I’ve had some new insights about the instrumental activities of daily living (IADLs), the activities that we do each day that allow us to maintain an independent life. These tasks include things like driving, balancing a checkbook, cooking, and using the computer. From my perspective, after working with a parent who was ill with stroke-induced dementia, I’d also add exercising.
In 2009, when my husband’s mother was quite ill, I wrote a post called ADLs and IADLs: What’s the Difference? I wrote this post because I had not heard of these two types of activities — measures of a person’s independence. At the time, as I observed my mother-in-law’s decline, I associated them with aging — and aging only.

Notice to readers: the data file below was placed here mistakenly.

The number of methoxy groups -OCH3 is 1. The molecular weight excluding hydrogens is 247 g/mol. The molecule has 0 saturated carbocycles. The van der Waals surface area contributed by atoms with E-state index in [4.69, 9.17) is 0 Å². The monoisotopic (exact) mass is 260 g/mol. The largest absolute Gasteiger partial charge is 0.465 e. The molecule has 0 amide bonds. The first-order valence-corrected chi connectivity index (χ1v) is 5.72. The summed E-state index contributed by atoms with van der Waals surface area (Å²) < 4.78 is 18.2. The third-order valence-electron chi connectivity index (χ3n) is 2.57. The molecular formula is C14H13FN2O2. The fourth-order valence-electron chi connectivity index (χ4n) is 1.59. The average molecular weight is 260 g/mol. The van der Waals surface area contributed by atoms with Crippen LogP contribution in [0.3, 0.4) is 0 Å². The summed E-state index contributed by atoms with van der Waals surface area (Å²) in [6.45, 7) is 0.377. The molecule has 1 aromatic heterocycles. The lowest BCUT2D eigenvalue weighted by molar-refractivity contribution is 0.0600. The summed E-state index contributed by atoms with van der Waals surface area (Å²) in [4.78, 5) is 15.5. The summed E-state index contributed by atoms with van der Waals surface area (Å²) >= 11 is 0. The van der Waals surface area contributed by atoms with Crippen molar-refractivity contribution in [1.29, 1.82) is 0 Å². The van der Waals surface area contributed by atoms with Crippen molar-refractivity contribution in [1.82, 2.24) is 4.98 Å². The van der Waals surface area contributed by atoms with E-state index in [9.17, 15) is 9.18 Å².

Now I know a bit more, and I realize that any of us can lose, temporarily, our capacity for IADLs — the ability to perform those all-important tasks of independent daily living.
I’ve written about the my retina problems over the past two years. What has surprised me at various points — unexpectedly — is the loss of my ability to perform many of the IADLs. At times, due to various treatments, I’ve been unable to use a computer, drive, exercise, or even cook efficiently, and I’ve not been at all happy about loosing my cherished independence. OK, at times I’ve been resentful. On another level, however, my experience offers me a bit more perspective on the adult child-aging parent relationship. Continue reading